Beth Israel Lahey Health is offering COVID-19 vaccination clinics in our community. No insurance information is required. Learn about our clinic locations.
Sharon Wright, MD, MPH of Beth Israel Lahey Health, discussed that while vaccination rates continue to increase in Massachusetts and across the U.S. and the number of new COVID cases and hospitalizations is declining, there is concern that transmission rates might increase as colder weather approaches. (WCVB, October 4, 2021)
People at higher risk of developing COVID-19 may be eligible to receive a COVID-19 vaccine additional dose. Find more information on 3rd doses and boosters, including eligibility information.
Study led by Dan Barouch, Director of BIDMC's Center for Virology and Vaccine Research, and colleagues shows single-shot COVID-19 vaccine provides robust protection against SARS-CoV-2 variants identified in South Africa, the U.K., Brazil and California. (Beth Israel Deaconess Medical Center, June 9, 2021)
Digital vaccination cards are available to patients vaccinated at a BILH COVID-19 vaccination clinic. Find frequently asked questions on this proof of vaccination option.
If you were vaccinated at a BILH COVID-19 vaccine clinic you can request written confirmation of vaccination status or a digital vaccination card. Learn more.
By the holiday season, flying will have changed dramatically for Americans returning to the United States from abroad. They will be asked to show proof that they are vaccinated, to commit to two coronavirus tests if they are not and to participate in a new contact tracing system. For Americans traveling within the United States, however, none of this applies. Lin Chen, MD of Mount Auburn Hospital noted that the risk of transmission increases when passengers fail to properly wear masks. (New York Times, October 11, 2021)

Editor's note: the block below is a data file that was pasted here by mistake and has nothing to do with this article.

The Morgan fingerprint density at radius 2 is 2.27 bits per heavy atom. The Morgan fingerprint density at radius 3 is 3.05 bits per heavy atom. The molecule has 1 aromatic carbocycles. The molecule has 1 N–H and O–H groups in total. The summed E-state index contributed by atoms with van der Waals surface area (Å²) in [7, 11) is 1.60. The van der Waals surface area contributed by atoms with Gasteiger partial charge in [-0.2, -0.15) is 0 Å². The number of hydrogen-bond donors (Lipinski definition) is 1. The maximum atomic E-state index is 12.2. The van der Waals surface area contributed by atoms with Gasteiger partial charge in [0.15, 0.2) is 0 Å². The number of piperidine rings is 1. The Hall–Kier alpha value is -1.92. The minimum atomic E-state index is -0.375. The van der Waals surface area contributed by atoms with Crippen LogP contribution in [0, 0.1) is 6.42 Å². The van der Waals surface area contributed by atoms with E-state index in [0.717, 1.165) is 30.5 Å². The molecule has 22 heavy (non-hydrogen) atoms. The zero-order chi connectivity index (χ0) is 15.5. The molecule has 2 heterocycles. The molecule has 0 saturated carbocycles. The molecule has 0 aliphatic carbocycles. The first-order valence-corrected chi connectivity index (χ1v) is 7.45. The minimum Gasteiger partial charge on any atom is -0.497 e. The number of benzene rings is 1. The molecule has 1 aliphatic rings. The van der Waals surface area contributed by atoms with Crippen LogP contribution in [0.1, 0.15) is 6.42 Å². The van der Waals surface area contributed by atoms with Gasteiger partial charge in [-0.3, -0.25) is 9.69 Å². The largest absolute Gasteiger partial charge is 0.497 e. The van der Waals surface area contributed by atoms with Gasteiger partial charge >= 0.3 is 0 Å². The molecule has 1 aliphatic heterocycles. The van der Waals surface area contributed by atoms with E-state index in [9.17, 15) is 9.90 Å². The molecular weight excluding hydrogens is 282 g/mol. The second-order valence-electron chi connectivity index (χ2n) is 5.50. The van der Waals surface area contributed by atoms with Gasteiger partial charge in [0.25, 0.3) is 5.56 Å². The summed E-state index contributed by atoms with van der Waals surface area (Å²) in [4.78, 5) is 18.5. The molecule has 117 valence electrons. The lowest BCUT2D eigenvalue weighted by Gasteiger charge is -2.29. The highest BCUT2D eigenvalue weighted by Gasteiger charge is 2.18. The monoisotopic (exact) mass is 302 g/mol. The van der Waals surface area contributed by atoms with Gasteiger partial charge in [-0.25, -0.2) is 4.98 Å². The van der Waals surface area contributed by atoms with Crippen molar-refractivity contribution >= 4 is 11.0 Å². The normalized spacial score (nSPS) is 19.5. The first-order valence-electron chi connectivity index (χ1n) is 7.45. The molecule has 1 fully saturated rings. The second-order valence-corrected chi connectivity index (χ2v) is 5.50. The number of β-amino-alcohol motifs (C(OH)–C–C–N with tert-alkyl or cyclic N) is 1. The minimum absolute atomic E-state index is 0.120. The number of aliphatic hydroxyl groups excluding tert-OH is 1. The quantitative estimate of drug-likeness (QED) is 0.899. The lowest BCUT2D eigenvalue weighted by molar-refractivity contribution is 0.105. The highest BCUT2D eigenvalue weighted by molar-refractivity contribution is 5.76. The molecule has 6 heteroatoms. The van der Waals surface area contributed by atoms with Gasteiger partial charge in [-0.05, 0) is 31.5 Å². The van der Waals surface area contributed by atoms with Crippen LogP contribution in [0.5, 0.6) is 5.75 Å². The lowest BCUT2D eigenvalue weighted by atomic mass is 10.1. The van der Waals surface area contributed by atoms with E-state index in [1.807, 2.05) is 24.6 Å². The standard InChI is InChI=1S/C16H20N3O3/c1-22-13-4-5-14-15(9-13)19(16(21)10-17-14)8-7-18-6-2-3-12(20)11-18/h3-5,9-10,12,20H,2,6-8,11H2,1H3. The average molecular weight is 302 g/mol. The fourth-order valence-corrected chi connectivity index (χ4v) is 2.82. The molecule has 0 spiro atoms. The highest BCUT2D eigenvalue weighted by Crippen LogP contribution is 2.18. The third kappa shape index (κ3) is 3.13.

As winter approaches and the holiday season arrives, many are once again weighing the risks and benefits of flying during the pandemic. Mark Gendreau, MD of Beverly Hospital said the likelihood of an in-flight COVID-19 transmission is relatively low, although not completely zero. (KCBS Radio, October 11, 2021)
Brian Hollenbeck, MD of New England Baptist Hospital answered questions about Halloween safety and encouraged families to continue to wear masks if they’re in a dense area. Hollenbeck also discussed new COVID treatments, vaccines, and long-haul COVID. (WCVB, October 11, 2021)
Hospital leaders are racing to vaccinate as many workers as possible to avoid firing unvaccinated employees. At Beth Israel Lahey Health, 91 percent of the workforce has been vaccinated, but about 3,000 employees have yet to comply with the requirement to get inoculated by Oct. 31. Kevin Tabb, MD, CEO of Beth Israel Lahey Health, said he expects most will get shots by the end of the month, but as many as a few hundred could lose their jobs. BILH is among the Massachusetts hospital systems developing contingency plans — including reshuffling staff and increasing hiring — in case it has to fire large numbers of employees. (Boston Globe, October 6, 2021)
Paulette Vantrease, a registered nurse in the Beverly Hospital emergency department, spoke about what it was like to help ensure dignity was maintained for COVID-19 patients, young and old, at the end of their life and used this as an opportunity to encourage people to get the vaccine. (Gloucester Daily Times, October 5, 2021)
The United States hit a record 93,000 opioid deaths in 2020, as a long-standing public health crisis collided with the isolation and multi-faceted stressors of the pandemic. Kevin Hill, MD and Ian Halim, MD of Beth Israel Deaconess Medical Center, discussed how the stigma around addiction and mental health is still a problem in treating people with opioid abuse disorders. (GBH, October 5, 2021)